The concept of the wood-bodied car, or Woody, as it is most commonly known, was not invented by Chrysler, but it can be argued that it was perfected by them. Born out of necessity, the earliest woodies were basic, utilitarian bodies that were sold in the aftermarket to adapt to the Model T chassis and others. Eventually, the structural and functional wood became a point of style, and by the mid 1930’s most manufacturers began to offer well-equipped station wagons with wood bodies. But it was Chrysler with their Town & Country of 1941 that was first to offer a woody that was both stylish and ultra-luxurious. The Town & Country was a top of the line luxury machine that combined the best of the New Yorker from the windscreen forward with an opulent “country home” feel from the windscreen back. The T&C was expensive to build, expensive to buy, required specialized maintenance but it proved a success and soon other manufacturers were jumping on the bandwagon. But few could match the Chrysler’s commercial success or the sheer sense of occasion when in the presence of one of these great machines.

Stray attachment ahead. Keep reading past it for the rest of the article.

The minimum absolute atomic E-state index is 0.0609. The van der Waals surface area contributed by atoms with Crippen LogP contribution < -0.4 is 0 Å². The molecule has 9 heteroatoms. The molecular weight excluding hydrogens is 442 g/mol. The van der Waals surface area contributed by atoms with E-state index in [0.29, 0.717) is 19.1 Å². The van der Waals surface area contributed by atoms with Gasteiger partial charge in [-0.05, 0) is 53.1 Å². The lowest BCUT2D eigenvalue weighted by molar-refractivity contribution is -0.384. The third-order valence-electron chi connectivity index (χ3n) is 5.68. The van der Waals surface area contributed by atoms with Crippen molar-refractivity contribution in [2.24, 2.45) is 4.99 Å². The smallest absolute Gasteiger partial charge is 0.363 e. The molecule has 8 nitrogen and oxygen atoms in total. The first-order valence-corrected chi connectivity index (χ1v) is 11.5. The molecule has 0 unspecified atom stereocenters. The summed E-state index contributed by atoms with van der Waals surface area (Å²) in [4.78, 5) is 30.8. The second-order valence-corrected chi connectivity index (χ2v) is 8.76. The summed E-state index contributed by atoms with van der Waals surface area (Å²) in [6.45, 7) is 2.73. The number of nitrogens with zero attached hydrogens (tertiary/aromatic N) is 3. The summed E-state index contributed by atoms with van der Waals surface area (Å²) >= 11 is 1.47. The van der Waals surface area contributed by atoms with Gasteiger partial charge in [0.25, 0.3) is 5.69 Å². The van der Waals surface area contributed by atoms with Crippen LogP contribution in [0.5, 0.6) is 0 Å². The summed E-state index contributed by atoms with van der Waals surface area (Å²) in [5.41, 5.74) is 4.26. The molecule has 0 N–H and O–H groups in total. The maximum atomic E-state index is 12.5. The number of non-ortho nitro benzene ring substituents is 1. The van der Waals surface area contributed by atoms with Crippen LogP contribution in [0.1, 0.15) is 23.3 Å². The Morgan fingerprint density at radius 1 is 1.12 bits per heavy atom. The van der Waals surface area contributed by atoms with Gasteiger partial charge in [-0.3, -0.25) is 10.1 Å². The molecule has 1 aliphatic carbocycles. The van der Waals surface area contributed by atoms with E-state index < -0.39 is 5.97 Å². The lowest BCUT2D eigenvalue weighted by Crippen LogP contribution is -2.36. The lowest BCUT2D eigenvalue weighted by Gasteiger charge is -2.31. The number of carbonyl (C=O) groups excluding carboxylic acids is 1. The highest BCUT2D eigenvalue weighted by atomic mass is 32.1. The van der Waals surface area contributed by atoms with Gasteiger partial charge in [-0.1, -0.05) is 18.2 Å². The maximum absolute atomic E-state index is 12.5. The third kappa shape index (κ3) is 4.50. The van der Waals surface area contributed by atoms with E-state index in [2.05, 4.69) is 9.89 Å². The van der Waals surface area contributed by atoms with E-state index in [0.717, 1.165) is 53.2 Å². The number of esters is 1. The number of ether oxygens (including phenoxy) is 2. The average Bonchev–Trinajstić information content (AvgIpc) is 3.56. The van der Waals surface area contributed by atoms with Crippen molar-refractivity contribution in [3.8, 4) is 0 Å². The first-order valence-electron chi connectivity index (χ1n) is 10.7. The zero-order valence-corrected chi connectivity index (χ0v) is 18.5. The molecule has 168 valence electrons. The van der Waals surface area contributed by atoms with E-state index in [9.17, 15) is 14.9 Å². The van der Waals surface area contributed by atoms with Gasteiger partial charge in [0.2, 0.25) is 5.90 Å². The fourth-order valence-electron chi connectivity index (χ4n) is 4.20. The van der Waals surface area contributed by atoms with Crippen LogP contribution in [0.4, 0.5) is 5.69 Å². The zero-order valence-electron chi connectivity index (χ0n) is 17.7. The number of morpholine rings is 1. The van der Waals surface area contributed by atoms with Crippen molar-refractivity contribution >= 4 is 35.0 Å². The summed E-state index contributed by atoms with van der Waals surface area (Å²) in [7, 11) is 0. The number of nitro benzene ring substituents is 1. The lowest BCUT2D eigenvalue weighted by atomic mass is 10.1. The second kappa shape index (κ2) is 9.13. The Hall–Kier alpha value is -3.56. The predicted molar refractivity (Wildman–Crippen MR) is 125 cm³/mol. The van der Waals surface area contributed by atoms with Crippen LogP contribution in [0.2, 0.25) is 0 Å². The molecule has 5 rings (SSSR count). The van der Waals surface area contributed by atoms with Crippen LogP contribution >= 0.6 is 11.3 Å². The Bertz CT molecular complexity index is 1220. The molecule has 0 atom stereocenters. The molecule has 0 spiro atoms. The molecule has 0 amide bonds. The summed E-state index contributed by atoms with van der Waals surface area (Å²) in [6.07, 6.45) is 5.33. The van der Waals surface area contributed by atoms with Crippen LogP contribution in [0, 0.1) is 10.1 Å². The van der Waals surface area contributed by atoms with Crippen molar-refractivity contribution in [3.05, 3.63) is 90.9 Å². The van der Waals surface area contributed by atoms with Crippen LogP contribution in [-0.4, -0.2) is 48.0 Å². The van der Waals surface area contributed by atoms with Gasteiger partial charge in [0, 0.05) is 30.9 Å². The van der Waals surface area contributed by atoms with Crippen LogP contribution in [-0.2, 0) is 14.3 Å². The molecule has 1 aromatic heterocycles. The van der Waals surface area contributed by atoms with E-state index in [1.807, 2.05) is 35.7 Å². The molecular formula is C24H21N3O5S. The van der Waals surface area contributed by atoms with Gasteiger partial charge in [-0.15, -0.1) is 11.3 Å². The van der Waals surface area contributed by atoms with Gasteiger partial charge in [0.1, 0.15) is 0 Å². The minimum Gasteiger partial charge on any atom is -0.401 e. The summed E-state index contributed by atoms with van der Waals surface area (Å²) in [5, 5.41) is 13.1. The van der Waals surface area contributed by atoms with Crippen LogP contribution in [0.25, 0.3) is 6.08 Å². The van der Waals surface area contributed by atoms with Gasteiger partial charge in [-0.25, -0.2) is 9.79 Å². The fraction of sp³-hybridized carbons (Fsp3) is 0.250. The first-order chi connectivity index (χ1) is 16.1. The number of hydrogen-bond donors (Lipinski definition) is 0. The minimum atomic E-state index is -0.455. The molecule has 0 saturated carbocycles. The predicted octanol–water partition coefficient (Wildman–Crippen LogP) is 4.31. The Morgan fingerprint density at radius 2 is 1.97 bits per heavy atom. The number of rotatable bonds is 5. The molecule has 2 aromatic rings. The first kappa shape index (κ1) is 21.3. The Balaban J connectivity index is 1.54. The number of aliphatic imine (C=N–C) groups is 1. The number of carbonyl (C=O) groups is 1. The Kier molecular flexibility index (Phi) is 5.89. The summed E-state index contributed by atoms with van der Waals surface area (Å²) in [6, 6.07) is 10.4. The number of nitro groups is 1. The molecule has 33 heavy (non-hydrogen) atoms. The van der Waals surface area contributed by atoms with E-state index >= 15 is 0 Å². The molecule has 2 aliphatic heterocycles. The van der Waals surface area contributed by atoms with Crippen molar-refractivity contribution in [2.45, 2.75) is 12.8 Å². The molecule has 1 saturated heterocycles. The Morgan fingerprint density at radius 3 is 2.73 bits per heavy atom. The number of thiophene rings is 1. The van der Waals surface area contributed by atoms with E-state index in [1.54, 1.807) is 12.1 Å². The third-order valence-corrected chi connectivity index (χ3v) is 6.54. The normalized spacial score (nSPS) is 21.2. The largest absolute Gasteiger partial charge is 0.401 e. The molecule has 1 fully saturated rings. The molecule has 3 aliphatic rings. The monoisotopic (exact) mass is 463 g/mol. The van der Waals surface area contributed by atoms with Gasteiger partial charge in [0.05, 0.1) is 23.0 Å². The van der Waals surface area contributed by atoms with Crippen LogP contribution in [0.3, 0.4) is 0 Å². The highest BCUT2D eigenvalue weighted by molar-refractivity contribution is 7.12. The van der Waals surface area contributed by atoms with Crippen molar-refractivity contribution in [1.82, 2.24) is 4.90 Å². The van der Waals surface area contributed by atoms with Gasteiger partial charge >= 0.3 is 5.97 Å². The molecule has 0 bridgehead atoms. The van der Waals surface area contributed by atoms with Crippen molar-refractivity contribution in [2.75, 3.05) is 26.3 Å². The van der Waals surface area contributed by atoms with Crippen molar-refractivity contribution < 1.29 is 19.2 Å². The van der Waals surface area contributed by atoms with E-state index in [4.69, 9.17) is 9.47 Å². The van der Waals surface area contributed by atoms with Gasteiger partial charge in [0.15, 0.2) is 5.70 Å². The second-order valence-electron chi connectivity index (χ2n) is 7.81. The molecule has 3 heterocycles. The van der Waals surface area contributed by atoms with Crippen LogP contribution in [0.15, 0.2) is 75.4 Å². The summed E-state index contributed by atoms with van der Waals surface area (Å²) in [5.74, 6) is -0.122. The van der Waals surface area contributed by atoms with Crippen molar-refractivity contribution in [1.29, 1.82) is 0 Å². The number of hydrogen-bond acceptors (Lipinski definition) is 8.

This 1948 Town & Country convertible comes to us from the collection of a long-time friend an
left-hand-drive 1948 chrysler town country convertible cloth leather restored
Jul 14, 2017
Jan 25, 2017